Quick Note on ‘Jurassic Park’ and Feminism
June 11th, 2015

Over at the Federalist, Mollie Hemingway has a great essay on the liberal freak-out over femininity in Jurassic World and MH points out that the character arc of Bryce Dallas Howard in World mirrors that of Alan Grant in Park: An obsessive careerist who’s resistant to children is broken down and comes to appreciate the value of family life.

Just one note: In the book, Grant’s character is very different. The Grant of the novel is a widower who loves children and regrets not having had them before his wife died. In the movie, Ellie Saddler is his paramour, but in the book, she’s his grad student protege and she’s engaged to a medical doctor back on the mainland who’s her own age. Grant thinks of her more like a kid sister whose happiness and success he’s personally invested in. And in the book, Grant is great with kids. He’s the only adult in the story who knows how to talk to them and relate to them.

I mention this because it’s just one more example of how brilliant the Jurassic Park screenplay is, deviating from the novel where needed, so that it creates tension and character arcs that wouldn’t have been as interesting on the page, but which enrich the adaptation.

  1. Nedward June 11, 2015 at 6:24 pm

    The original of that character per Crichton, particularly for his introduction where he’s digging in Montana, is Jack Horner, who had some brief PBS-powered fame in the early 90s. The theoretical breakthroughs mentioned (e.g. they’re birds, warm-blooded, etc.) were most certainly not exclusive to Horner but he was a key popularizer of them. In this type of enthusiasm and general affect he does come across as a “big kid” (though that might be our collective default read of people interested in dinosaurs past the age of 11)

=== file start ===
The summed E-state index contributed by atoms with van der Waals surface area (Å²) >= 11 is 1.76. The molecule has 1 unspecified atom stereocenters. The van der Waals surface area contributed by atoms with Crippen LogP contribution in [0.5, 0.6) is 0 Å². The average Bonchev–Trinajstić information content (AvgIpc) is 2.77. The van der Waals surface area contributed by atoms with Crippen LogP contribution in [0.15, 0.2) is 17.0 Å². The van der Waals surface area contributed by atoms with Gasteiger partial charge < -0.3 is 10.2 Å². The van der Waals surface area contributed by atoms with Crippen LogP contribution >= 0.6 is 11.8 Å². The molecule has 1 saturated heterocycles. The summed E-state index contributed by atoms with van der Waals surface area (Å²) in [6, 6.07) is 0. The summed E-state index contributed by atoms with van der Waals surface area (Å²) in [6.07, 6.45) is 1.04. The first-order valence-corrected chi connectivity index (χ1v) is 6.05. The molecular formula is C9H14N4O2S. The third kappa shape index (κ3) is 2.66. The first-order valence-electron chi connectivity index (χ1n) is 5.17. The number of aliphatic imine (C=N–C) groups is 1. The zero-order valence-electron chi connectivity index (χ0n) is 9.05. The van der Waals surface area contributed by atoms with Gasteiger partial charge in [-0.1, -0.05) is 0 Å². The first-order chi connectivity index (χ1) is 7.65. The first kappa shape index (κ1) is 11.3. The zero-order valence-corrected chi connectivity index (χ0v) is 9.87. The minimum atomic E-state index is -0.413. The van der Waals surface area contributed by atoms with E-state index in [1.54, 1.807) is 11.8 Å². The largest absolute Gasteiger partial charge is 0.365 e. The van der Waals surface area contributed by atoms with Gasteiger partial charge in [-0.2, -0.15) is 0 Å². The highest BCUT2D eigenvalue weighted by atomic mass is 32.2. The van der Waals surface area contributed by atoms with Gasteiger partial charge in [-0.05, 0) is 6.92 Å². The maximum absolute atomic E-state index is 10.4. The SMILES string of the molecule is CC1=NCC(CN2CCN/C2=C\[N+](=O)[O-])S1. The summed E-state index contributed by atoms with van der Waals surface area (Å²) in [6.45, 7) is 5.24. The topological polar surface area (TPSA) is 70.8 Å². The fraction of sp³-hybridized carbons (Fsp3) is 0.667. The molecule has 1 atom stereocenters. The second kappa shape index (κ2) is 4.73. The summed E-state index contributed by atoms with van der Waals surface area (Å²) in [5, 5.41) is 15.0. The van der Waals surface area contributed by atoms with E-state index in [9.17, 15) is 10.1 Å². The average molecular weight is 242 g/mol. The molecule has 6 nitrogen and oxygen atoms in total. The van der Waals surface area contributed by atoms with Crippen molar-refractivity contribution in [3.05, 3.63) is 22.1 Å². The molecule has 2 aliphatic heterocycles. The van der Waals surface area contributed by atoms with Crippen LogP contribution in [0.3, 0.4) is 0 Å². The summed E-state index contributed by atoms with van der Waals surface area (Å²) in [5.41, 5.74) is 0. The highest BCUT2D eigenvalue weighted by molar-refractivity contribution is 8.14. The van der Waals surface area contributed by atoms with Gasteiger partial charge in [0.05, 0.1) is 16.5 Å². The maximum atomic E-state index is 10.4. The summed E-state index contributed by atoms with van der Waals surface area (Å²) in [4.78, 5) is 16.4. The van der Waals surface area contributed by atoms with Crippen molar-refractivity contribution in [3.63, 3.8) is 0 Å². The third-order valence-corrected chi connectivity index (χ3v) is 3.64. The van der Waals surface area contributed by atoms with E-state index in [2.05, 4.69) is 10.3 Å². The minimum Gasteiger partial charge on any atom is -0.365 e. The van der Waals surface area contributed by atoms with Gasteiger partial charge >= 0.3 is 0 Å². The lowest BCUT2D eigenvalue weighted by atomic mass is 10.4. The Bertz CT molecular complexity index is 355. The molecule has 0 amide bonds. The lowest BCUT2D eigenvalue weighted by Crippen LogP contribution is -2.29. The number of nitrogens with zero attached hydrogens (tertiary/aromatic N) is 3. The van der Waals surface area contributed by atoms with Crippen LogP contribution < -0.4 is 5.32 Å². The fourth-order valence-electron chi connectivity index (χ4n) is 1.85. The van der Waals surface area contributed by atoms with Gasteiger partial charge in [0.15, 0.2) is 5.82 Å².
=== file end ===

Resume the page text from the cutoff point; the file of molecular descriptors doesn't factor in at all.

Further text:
As a teenage fan of Crichton’s book I hated the movie’s changes, and all my cohort who’d read the book agreed. So there.

    Nah, really the only unacceptable change was converting Hammond from a power-mad CEO villain deserving grisly comeuppance into a kindly grandpa type who was, gag, a former flea-circus impresario. This had the side effect of making the ancillary scientist characters eviler; for the movie Nedry (who is definitely evil in the book) now has a photo of J. Robert Oppenheimer on his desk, a real cheap shot as was noted at the time.

    I could deal with what they did to Ian Malcolm, a near-main character in the novel and the clear Crichton surrogate — each of his books has one — because in the two movies he doesn’t make sense anyway, as this bizarre straggler who serves up comic relief. In the first book he gives a ton of speeches on chaos theory, Gaia/environmentalism, “bioethics” (air quotes much intended). He is presented as having no medical or paleo specialty, just a mathematician who also knows everyone else’s business, also proving that Crichton subscribed to the typical hierarchy of nerd snobbery placing these atop the pyramid. The movie Malcom is, well, not quite so poignant. Forget it, it’s Goldblumtown